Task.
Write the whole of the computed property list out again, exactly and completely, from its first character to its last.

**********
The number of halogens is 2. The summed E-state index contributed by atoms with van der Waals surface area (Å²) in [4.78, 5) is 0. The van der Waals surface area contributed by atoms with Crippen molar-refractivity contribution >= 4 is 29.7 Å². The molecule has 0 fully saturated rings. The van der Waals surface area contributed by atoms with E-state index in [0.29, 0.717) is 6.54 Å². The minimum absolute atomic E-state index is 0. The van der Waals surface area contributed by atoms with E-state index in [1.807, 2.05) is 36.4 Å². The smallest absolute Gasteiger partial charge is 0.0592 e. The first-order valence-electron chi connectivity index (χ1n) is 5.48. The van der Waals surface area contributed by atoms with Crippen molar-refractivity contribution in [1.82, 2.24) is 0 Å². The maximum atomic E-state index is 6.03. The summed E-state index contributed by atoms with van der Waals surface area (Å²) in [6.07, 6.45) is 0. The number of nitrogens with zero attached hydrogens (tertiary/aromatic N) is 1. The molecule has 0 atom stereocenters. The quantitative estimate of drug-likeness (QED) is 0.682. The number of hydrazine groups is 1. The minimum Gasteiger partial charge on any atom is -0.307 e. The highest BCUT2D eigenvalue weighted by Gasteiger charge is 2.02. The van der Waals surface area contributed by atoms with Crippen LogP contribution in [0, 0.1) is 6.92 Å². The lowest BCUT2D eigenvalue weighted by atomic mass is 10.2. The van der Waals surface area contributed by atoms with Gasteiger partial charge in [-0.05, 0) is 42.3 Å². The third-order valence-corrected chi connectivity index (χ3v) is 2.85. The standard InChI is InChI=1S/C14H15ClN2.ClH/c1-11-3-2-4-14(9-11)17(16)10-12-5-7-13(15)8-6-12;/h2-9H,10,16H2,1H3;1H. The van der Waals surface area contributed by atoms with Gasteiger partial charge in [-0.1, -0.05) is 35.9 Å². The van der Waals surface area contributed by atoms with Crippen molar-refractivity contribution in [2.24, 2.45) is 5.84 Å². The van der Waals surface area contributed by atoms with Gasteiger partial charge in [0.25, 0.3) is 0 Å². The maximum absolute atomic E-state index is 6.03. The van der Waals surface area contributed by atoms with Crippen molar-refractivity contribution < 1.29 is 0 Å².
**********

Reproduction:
The number of halogens is 2. The summed E-state index contributed by atoms with van der Waals surface area (Å²) in [4.78, 5) is 0. The van der Waals surface area contributed by atoms with Crippen molar-refractivity contribution >= 4 is 29.7 Å². The molecule has 0 fully saturated rings. The van der Waals surface area contributed by atoms with E-state index in [0.29, 0.717) is 6.54 Å². The minimum absolute atomic E-state index is 0. The van der Waals surface area contributed by atoms with E-state index in [1.807, 2.05) is 36.4 Å². The smallest absolute Gasteiger partial charge is 0.0592 e. The first-order valence-electron chi connectivity index (χ1n) is 5.48. The van der Waals surface area contributed by atoms with Crippen molar-refractivity contribution in [1.82, 2.24) is 0 Å². The maximum atomic E-state index is 6.03. The summed E-state index contributed by atoms with van der Waals surface area (Å²) in [6.07, 6.45) is 0. The number of nitrogens with zero attached hydrogens (tertiary/aromatic N) is 1. The molecule has 0 atom stereocenters. The quantitative estimate of drug-likeness (QED) is 0.682. The number of hydrazine groups is 1. The minimum Gasteiger partial charge on any atom is -0.307 e. The highest BCUT2D eigenvalue weighted by Gasteiger charge is 2.02. The van der Waals surface area contributed by atoms with Crippen LogP contribution in [0, 0.1) is 6.92 Å². The lowest BCUT2D eigenvalue weighted by atomic mass is 10.2. The van der Waals surface area contributed by atoms with Gasteiger partial charge in [-0.05, 0) is 42.3 Å². The third-order valence-corrected chi connectivity index (χ3v) is 2.85. The standard InChI is InChI=1S/C14H15ClN2.ClH/c1-11-3-2-4-14(9-11)17(16)10-12-5-7-13(15)8-6-12;/h2-9H,10,16H2,1H3;1H. The van der Waals surface area contributed by atoms with Gasteiger partial charge in [-0.1, -0.05) is 35.9 Å². The van der Waals surface area contributed by atoms with Crippen molar-refractivity contribution in [2.24, 2.45) is 5.84 Å². The van der Waals surface area contributed by atoms with Gasteiger partial charge in [0.25, 0.3) is 0 Å². The maximum absolute atomic E-state index is 6.03. The van der Waals surface area contributed by atoms with Crippen molar-refractivity contribution < 1.29 is 0 Å².